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I have to find all tiles that intersected by line segment but Bresenham's line algorithm doesnt fit to my requirements. I need to find all cells. I dont need to know intersection points, only the fact of intersection. Thanks for help.

I thought to find direction vector of line and step by step find cells by division on tile size. But i dont know how to select correct step size. 1 px step is bad i think.

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What do you mean by doesn't fit into my requirements? In what way does it not fit? – Ivaylo Strandjev Apr 27 '12 at 12:03
    
It will not find all cells only that fir into delta parameter. Look at wikipedia's example image. – Denis Ermolin Apr 27 '12 at 12:04
up vote 6 down vote accepted

Here is article of Amanatides and Woo "A Fast Voxel Traversal Algorithm for Ray Tracing" for 2D and 3D cases. Practical implementation.

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You might use one of the many line equations found at: http://www.cut-the-knot.org/Curriculum/Calculus/StraightLine.shtml or http://mathworld.wolfram.com/Line.html

Supposedly you have your line in your coordinate system going through two points you deduce the y=mx+n equation and just match against your tiles and see if they intersect while moving x in the unit of your coordinate system in any direction you prefer from the smallest x of your tiles till the biggest. If your coordinate system is the screen, 1 pixel should be enough.

This is the closes I can hint right know without knowing more about the exact nature of the problem you are facing.

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What means "match against your tiles"? I need algorithm for exactly this operation. – Denis Ermolin Apr 27 '12 at 12:59
    
what geometrical shape are your tiles? – fritzone Apr 27 '12 at 13:01
    
I have square grid – Denis Ermolin Apr 27 '12 at 13:29

It is easy to modify the Bresenham's algorithm such that it tracks what you need. Here's the relevant fragment of the algorithm:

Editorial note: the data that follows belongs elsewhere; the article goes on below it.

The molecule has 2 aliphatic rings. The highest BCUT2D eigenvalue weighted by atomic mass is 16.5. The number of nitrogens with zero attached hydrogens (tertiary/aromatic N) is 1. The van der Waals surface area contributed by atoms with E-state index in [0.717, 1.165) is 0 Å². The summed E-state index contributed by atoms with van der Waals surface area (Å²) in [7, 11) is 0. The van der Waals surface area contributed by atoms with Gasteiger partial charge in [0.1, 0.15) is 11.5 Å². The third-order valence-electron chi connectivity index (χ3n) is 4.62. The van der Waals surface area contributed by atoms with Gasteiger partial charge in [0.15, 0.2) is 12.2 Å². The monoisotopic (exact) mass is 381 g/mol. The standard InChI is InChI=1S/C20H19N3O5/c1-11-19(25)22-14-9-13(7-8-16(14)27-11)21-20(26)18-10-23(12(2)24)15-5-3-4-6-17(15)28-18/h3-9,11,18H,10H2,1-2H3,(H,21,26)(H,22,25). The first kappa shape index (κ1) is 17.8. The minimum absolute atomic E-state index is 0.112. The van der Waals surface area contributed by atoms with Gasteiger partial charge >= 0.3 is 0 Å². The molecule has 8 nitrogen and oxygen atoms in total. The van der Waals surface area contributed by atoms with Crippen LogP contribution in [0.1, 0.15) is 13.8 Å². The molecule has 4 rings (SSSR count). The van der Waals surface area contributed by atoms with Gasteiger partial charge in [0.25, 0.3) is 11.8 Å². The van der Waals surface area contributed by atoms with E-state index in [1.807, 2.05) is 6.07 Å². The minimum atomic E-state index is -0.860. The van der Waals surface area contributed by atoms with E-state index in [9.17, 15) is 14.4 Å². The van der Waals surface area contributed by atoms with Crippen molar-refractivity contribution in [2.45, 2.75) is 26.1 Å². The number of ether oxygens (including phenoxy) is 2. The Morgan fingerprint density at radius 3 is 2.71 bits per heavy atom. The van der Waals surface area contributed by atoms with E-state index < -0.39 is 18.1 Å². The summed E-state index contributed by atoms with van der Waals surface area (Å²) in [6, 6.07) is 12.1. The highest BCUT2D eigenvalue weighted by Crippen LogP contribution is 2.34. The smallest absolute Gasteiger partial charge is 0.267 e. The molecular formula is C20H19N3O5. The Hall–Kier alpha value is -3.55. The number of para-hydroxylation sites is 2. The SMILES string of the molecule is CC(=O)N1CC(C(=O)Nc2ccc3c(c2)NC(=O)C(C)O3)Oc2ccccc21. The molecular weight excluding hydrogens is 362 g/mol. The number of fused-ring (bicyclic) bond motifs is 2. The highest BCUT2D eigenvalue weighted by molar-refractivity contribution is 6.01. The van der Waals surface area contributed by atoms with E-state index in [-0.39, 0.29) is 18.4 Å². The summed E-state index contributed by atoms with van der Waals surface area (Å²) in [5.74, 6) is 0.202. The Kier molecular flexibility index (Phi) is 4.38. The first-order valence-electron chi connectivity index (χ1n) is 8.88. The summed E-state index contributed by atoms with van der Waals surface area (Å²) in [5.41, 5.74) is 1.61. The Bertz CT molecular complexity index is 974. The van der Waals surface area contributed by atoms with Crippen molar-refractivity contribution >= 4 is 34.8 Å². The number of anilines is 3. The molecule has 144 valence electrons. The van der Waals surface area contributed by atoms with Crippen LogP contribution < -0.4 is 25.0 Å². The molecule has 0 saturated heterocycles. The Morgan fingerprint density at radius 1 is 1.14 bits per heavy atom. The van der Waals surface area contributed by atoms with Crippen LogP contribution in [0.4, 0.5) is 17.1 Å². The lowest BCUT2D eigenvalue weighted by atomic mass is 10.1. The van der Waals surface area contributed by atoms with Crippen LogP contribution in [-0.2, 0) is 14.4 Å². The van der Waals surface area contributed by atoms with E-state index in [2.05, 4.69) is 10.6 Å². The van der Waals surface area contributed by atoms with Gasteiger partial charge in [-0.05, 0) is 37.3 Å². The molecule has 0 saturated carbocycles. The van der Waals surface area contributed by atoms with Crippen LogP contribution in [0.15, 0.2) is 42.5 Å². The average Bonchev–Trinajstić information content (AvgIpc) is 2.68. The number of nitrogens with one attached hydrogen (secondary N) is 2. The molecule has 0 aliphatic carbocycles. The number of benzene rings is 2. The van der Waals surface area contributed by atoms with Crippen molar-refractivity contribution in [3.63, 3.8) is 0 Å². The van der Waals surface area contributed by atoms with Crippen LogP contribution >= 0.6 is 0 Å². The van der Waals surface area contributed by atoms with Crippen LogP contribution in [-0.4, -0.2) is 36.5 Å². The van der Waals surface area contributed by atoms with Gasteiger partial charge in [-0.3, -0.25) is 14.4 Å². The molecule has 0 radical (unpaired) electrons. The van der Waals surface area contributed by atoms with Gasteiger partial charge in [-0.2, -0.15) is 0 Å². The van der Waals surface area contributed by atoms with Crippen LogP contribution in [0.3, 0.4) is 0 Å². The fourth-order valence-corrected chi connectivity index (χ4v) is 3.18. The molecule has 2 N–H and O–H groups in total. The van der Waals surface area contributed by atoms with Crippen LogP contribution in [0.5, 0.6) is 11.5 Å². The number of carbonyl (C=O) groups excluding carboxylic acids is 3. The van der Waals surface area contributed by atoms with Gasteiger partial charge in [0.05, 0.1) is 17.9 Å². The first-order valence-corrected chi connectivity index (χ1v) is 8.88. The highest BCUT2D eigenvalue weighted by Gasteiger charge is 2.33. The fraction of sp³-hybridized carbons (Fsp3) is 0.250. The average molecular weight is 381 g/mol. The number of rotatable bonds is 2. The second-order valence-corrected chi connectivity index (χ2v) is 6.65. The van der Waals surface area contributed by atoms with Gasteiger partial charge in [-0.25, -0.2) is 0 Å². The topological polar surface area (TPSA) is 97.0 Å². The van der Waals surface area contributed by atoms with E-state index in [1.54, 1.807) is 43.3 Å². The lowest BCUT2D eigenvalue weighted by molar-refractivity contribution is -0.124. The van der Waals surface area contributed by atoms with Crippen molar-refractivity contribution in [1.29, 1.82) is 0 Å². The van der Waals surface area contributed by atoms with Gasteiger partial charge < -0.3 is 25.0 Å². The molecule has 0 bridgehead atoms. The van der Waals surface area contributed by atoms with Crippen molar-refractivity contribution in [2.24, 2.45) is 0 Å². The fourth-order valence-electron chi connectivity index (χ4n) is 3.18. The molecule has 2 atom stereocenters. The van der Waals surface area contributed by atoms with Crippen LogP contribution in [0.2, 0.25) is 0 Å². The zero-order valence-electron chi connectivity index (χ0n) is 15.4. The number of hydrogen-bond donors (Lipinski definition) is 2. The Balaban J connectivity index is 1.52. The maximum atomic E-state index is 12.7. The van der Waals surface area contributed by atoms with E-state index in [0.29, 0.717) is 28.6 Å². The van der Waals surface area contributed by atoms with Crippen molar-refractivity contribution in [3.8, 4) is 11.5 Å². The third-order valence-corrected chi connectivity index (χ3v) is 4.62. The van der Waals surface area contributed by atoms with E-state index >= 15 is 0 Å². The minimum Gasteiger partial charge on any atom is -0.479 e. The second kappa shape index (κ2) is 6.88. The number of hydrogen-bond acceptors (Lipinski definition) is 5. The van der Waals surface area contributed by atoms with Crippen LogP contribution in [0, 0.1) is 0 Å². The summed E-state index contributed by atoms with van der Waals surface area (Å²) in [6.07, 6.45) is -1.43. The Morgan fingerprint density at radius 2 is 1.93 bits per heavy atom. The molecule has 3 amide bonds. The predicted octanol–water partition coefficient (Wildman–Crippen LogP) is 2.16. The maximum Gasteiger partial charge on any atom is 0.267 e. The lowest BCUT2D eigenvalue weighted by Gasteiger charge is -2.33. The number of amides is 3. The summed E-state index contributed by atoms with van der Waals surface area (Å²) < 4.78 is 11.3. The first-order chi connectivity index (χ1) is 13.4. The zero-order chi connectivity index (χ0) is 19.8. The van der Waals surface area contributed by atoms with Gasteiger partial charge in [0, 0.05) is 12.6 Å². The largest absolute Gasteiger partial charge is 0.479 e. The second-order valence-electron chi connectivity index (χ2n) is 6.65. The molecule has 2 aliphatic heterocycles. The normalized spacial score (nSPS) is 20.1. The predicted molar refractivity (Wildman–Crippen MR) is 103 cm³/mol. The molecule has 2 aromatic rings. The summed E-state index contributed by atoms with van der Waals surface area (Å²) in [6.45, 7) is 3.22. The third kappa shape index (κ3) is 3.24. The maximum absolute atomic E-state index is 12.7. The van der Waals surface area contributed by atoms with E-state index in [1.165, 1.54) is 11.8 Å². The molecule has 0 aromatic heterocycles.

plot(x,y);
error = error + deltaerr;
if (error >= 0.5)
{
    y = y + ystep;
    error = error - 1.0;
}

To keep track of all the cells we need another variable. Note tat I have not rigorously checked this.

plot(x,y);
olderror = error.
error = error + deltaerr;
if (error >= 0.5)
{
    y = y + ystep;
    error = error - 1.0;
    extra = error+olderror;

    if (extra > 0)
    {
      plot (x,y); /* not plot (x-1,y); */
    }
    else if (extra < 0)
    {
      plot (x+1,y-1); /* not plot (x+1,y); */
    }
    esle
    {
      // the line goes right through the cell corner
      // either do nothing, or do both plot (x-1,y) and plot (x+1,y)
      // depending on your definition of intersection           
    }
}
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I'll try it later i will report about results – Denis Ermolin Apr 27 '12 at 15:55
    
There's an error in plot (x-1,y) and plot (x+1,y). The coordinates are wrong. It should be plot (x,y) and plot (x+1,y-1). I have updated the code. – n.m. Apr 27 '12 at 16:07
    
Also, if steep lines are handled, plot(x,y) becomes if (steep) plot(y,x); else plot(x,y);, and other plot calls change similarly (like in the second listing in the wikipedia article). ` – n.m. Apr 27 '12 at 16:15

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